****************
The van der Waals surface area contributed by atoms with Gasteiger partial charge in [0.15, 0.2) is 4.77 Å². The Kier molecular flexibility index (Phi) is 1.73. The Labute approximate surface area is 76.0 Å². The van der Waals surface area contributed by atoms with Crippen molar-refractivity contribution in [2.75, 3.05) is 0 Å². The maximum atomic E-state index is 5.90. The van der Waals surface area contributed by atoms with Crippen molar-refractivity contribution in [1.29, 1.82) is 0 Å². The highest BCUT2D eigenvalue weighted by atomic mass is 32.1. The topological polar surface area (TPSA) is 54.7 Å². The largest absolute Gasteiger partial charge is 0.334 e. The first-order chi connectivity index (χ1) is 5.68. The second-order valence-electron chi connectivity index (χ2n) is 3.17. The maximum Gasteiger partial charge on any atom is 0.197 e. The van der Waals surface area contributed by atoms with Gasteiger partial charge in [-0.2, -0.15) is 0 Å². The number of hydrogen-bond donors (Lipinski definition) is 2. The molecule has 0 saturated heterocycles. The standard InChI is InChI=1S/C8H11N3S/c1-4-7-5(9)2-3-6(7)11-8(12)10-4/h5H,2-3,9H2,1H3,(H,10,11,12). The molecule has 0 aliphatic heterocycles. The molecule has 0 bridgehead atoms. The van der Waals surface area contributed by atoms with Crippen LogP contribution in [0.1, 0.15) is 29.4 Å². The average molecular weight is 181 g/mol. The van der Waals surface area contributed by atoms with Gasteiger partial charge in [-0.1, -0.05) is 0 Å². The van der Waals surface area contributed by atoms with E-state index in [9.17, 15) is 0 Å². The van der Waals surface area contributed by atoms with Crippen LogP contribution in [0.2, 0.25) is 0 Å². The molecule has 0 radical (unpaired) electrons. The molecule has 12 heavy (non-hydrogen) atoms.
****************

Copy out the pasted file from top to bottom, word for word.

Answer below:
The van der Waals surface area contributed by atoms with Gasteiger partial charge in [0.15, 0.2) is 4.77 Å². The Kier molecular flexibility index (Phi) is 1.73. The Labute approximate surface area is 76.0 Å². The van der Waals surface area contributed by atoms with Crippen molar-refractivity contribution in [2.75, 3.05) is 0 Å². The maximum atomic E-state index is 5.90. The van der Waals surface area contributed by atoms with Crippen molar-refractivity contribution in [1.29, 1.82) is 0 Å². The highest BCUT2D eigenvalue weighted by atomic mass is 32.1. The topological polar surface area (TPSA) is 54.7 Å². The largest absolute Gasteiger partial charge is 0.334 e. The first-order chi connectivity index (χ1) is 5.68. The second-order valence-electron chi connectivity index (χ2n) is 3.17. The maximum Gasteiger partial charge on any atom is 0.197 e. The van der Waals surface area contributed by atoms with Gasteiger partial charge in [-0.2, -0.15) is 0 Å². The number of hydrogen-bond donors (Lipinski definition) is 2. The molecule has 0 saturated heterocycles. The standard InChI is InChI=1S/C8H11N3S/c1-4-7-5(9)2-3-6(7)11-8(12)10-4/h5H,2-3,9H2,1H3,(H,10,11,12). The molecule has 0 aliphatic heterocycles. The molecule has 0 bridgehead atoms. The van der Waals surface area contributed by atoms with Crippen LogP contribution in [0.1, 0.15) is 29.4 Å². The average molecular weight is 181 g/mol. The van der Waals surface area contributed by atoms with Gasteiger partial charge in [-0.1, -0.05) is 0 Å². The van der Waals surface area contributed by atoms with E-state index in [9.17, 15) is 0 Å². The van der Waals surface area contributed by atoms with Crippen LogP contribution in [0.2, 0.25) is 0 Å². The molecule has 0 radical (unpaired) electrons. The molecule has 12 heavy (non-hydrogen) atoms.